With the Bruins announcing their Development Camp roster, we’re taking a look at some of the prospects who will be attending this year’s practices. After breaking down defenseman Matt Grzelcyk yesterday, today, we travel up Comm. Ave. to focus on Boston College’s Ryan Fitzgerald.
Ryan Fitzgerald may not have been the most visible forward on Chestnut Hill last season, but that was hardly his fault. Playing on a roster with seven NHL forwards (including himself), behind the likes of Hobey Baker winner Johnny Gaudreau and some of BC’s other top-tier guys, it probably says more about Fitzgerald that he didn’t miss a beat.
A local product out of North Reading, Fitzgerald hopped right into the action for one of the top programs in all of college hockey and was a difference maker. In the early parts of the season, he played next to Kevin Hayes, the second-leading point scorer in the nation just a year ago. But Fitzgerald showed no signs of nerves of freshman-jitters, using his quick hands and creativity on the puck to be effective.
Later in the season when the Eagles really found their groove, head coach Jerry York juggled his lines, putting Fitzgerald with senior captain Patrick Brown, and fellow first-year Austin Cangelosi. In that role, the 2013 fourth round pick was able to produce good secondary scoring, notching 13 goals and 16 assists in 40 games played.
Fitzgerald also proved he’s not afraid of big moments. With BC’s season on the line in an NCAA regional final against conference foe UMass Lowell, the freshman scored a highlight reel goal early in the third period to pull the Eagles even. Fitzgerald knifed through the defense before flipping the puck onto his backhand and stuffing it past the River Hawks goalie. Boston College would go on to win the game and advance to the Frozen Four.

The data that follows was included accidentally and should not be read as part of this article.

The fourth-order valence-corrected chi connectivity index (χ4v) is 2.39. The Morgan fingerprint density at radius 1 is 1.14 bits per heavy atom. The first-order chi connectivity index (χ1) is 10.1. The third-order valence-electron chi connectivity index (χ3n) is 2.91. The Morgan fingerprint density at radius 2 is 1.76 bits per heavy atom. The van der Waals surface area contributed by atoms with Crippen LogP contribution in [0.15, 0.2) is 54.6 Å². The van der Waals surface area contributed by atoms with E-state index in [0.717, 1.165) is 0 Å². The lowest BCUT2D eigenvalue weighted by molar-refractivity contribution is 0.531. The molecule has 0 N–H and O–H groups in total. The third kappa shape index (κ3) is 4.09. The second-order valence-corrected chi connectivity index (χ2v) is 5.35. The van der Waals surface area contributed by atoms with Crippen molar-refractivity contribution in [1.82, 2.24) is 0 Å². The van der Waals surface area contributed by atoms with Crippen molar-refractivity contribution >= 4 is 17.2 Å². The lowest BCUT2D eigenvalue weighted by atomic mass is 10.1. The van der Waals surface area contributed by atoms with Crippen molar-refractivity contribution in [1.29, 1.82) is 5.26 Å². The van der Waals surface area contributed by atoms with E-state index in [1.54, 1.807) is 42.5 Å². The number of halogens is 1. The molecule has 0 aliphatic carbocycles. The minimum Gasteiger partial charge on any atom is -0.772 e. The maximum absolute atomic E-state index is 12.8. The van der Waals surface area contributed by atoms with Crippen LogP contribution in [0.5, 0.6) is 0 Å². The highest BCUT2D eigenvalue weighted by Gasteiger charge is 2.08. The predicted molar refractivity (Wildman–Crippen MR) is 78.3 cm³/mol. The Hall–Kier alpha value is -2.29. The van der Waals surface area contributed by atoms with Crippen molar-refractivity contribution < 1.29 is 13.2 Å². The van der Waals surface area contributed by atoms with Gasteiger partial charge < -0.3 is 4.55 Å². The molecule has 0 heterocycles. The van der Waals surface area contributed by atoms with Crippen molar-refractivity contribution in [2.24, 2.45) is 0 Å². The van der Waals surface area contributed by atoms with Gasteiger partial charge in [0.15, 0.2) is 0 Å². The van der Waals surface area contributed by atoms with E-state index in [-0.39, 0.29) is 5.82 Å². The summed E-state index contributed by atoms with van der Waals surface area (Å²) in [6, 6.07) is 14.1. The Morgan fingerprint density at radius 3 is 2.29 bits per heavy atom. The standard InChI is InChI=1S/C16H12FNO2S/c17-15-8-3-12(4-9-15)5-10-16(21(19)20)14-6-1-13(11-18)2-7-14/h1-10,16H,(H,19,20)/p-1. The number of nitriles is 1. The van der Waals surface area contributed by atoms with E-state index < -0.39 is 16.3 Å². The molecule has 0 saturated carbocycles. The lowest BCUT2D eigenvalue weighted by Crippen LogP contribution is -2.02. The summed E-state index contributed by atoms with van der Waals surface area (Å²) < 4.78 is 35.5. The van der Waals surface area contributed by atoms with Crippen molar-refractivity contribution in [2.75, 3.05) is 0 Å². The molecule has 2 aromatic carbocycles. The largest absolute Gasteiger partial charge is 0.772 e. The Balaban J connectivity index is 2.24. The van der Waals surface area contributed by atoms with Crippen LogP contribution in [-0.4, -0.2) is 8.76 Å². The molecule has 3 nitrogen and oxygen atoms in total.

It could be a sign of things to come for the 19-year-old.
Returning for his sophomore season under York, Fitzgerald will be called upon to play a much bigger role for the 2014-15 Eagles. With the likes of Gaudreau and three other NHL forwards gone, even with a strong recruiting class, Fitzgerald will be much more in the picture in his second year.
For the 15th-leading freshman scorer in the nation, more responsibilities shouldn’t be a problem. Fitzgerald is a highly-skilled player who can beat his opponents in a number of ways.
The development task currently for Fitzgerald is what it is for many college players: get bigger, faster, stronger (very important for the smaller Fitzgerald), and more accountable in all three zones.
York helped the aforementioned Gaudreau get better in the defensive zone, an area in which Fitzgerald needs to improve. Last year, playing next to Brown, perhaps the best two-way player in all of college hockey, Fitzgerald had an anchor to lean on. This year, however, he’ll more than likely have to shoulder a greater defensive load, meaning more chances to grow in that area of his game.
And if Fitzgerald is looking for an environment to grow as an undersized forward, he’s in the right place at Kelley Rink. Smaller Eagle forwards before him like Gaudreau (5-foot-8), Nathan Gerbe (5-foot-5), and Brian Gionta (5-foot-7) are all success stories to have come through York’ program. At 5-foot-9, Fitzgerald doesn’t tower above any of those BC-turned-NHL players, but is a bit taller, and certainly dangerous when the puck is on his stick.
College hockey players often take three years to make a big jump in development. With a bigger role in Boston College’s offensive game plan, Fitzgerald could make that leap this season, and is certainly in a good place to mature at Conte Forum.